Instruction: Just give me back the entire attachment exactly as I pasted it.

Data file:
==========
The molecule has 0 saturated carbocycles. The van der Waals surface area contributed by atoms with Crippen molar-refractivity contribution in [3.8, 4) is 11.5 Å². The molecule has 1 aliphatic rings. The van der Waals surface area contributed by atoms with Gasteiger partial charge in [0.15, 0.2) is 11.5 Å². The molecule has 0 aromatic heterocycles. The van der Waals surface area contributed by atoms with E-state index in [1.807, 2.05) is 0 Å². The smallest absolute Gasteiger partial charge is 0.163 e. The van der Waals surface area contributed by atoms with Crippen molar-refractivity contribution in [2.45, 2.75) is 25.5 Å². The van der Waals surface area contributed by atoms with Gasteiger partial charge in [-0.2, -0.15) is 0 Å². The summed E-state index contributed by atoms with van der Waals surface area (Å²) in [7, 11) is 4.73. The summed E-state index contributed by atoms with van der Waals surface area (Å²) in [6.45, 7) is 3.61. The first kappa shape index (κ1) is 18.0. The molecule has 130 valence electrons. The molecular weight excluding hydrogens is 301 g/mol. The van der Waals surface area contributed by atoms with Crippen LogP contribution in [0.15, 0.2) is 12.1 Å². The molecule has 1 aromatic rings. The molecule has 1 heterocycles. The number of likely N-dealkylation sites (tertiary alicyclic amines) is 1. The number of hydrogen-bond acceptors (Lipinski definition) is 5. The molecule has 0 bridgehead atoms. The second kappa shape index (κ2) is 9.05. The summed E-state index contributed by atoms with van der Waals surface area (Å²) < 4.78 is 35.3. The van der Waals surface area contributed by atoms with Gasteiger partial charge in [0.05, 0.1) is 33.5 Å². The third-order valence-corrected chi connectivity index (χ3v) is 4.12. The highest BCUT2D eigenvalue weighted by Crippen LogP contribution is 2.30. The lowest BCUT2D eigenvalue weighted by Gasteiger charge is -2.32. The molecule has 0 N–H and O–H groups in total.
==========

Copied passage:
The molecule has 0 saturated carbocycles. The van der Waals surface area contributed by atoms with Crippen molar-refractivity contribution in [3.8, 4) is 11.5 Å². The molecule has 1 aliphatic rings. The van der Waals surface area contributed by atoms with Gasteiger partial charge in [0.15, 0.2) is 11.5 Å². The molecule has 0 aromatic heterocycles. The van der Waals surface area contributed by atoms with E-state index in [1.807, 2.05) is 0 Å². The smallest absolute Gasteiger partial charge is 0.163 e. The van der Waals surface area contributed by atoms with Crippen molar-refractivity contribution in [2.45, 2.75) is 25.5 Å². The van der Waals surface area contributed by atoms with Gasteiger partial charge in [-0.2, -0.15) is 0 Å². The summed E-state index contributed by atoms with van der Waals surface area (Å²) in [7, 11) is 4.73. The summed E-state index contributed by atoms with van der Waals surface area (Å²) in [6.45, 7) is 3.61. The first kappa shape index (κ1) is 18.0. The molecule has 130 valence electrons. The molecular weight excluding hydrogens is 301 g/mol. The van der Waals surface area contributed by atoms with Crippen LogP contribution in [0.15, 0.2) is 12.1 Å². The molecule has 1 aromatic rings. The molecule has 1 heterocycles. The number of likely N-dealkylation sites (tertiary alicyclic amines) is 1. The number of hydrogen-bond acceptors (Lipinski definition) is 5. The molecule has 0 bridgehead atoms. The second kappa shape index (κ2) is 9.05. The summed E-state index contributed by atoms with van der Waals surface area (Å²) < 4.78 is 35.3. The van der Waals surface area contributed by atoms with Gasteiger partial charge in [0.05, 0.1) is 33.5 Å². The third-order valence-corrected chi connectivity index (χ3v) is 4.12. The highest BCUT2D eigenvalue weighted by Crippen LogP contribution is 2.30. The lowest BCUT2D eigenvalue weighted by Gasteiger charge is -2.32. The molecule has 0 N–H and O–H groups in total.